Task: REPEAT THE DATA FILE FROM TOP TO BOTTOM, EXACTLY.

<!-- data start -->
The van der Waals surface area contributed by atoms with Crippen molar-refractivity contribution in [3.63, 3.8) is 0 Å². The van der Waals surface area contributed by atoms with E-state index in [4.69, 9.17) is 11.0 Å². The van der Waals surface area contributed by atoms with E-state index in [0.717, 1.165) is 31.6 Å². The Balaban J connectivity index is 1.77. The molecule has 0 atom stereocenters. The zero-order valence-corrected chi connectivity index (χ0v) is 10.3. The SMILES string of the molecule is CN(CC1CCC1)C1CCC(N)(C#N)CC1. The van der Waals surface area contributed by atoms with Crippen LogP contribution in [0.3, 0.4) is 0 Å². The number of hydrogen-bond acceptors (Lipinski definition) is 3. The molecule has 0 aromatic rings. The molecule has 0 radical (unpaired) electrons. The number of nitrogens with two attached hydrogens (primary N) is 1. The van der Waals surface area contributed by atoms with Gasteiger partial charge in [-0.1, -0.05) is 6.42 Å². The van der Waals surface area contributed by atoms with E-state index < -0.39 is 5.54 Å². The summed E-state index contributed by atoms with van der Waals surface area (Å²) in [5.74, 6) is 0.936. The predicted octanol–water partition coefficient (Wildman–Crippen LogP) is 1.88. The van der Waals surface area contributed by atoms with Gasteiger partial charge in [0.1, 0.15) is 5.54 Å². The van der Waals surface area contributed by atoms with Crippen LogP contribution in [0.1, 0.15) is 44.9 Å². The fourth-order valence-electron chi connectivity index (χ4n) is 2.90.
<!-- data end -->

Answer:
The van der Waals surface area contributed by atoms with Crippen molar-refractivity contribution in [3.63, 3.8) is 0 Å². The van der Waals surface area contributed by atoms with E-state index in [4.69, 9.17) is 11.0 Å². The van der Waals surface area contributed by atoms with E-state index in [0.717, 1.165) is 31.6 Å². The Balaban J connectivity index is 1.77. The molecule has 0 atom stereocenters. The zero-order valence-corrected chi connectivity index (χ0v) is 10.3. The SMILES string of the molecule is CN(CC1CCC1)C1CCC(N)(C#N)CC1. The van der Waals surface area contributed by atoms with Crippen LogP contribution in [0.3, 0.4) is 0 Å². The number of hydrogen-bond acceptors (Lipinski definition) is 3. The molecule has 0 aromatic rings. The molecule has 0 radical (unpaired) electrons. The number of nitrogens with two attached hydrogens (primary N) is 1. The van der Waals surface area contributed by atoms with Gasteiger partial charge in [-0.1, -0.05) is 6.42 Å². The van der Waals surface area contributed by atoms with E-state index < -0.39 is 5.54 Å². The summed E-state index contributed by atoms with van der Waals surface area (Å²) in [5.74, 6) is 0.936. The predicted octanol–water partition coefficient (Wildman–Crippen LogP) is 1.88. The van der Waals surface area contributed by atoms with Gasteiger partial charge in [0.1, 0.15) is 5.54 Å². The van der Waals surface area contributed by atoms with Crippen LogP contribution in [0.1, 0.15) is 44.9 Å². The fourth-order valence-electron chi connectivity index (χ4n) is 2.90.